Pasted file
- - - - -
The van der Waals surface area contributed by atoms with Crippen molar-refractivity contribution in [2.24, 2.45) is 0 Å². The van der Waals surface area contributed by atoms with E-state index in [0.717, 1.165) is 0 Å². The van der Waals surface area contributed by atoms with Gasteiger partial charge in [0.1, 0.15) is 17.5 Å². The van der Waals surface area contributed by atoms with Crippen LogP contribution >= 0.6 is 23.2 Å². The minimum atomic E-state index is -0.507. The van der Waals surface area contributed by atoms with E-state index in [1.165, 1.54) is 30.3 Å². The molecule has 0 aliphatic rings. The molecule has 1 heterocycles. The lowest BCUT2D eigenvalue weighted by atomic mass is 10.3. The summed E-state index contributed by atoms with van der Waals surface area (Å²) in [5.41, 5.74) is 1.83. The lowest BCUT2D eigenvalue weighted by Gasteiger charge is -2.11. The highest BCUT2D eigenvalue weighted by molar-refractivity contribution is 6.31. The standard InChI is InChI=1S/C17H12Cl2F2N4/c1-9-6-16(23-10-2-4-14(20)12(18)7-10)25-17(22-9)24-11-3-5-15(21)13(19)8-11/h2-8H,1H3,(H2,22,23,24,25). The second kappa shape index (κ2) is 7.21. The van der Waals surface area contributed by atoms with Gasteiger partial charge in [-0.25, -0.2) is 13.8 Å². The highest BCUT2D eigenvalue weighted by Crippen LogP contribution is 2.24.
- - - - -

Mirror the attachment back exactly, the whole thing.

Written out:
The van der Waals surface area contributed by atoms with Crippen molar-refractivity contribution in [2.24, 2.45) is 0 Å². The van der Waals surface area contributed by atoms with E-state index in [0.717, 1.165) is 0 Å². The van der Waals surface area contributed by atoms with Gasteiger partial charge in [0.1, 0.15) is 17.5 Å². The van der Waals surface area contributed by atoms with Crippen LogP contribution >= 0.6 is 23.2 Å². The minimum atomic E-state index is -0.507. The van der Waals surface area contributed by atoms with E-state index in [1.165, 1.54) is 30.3 Å². The molecule has 0 aliphatic rings. The molecule has 1 heterocycles. The lowest BCUT2D eigenvalue weighted by atomic mass is 10.3. The summed E-state index contributed by atoms with van der Waals surface area (Å²) in [5.41, 5.74) is 1.83. The lowest BCUT2D eigenvalue weighted by Gasteiger charge is -2.11. The highest BCUT2D eigenvalue weighted by molar-refractivity contribution is 6.31. The standard InChI is InChI=1S/C17H12Cl2F2N4/c1-9-6-16(23-10-2-4-14(20)12(18)7-10)25-17(22-9)24-11-3-5-15(21)13(19)8-11/h2-8H,1H3,(H2,22,23,24,25). The second kappa shape index (κ2) is 7.21. The van der Waals surface area contributed by atoms with Gasteiger partial charge in [-0.25, -0.2) is 13.8 Å². The highest BCUT2D eigenvalue weighted by Crippen LogP contribution is 2.24.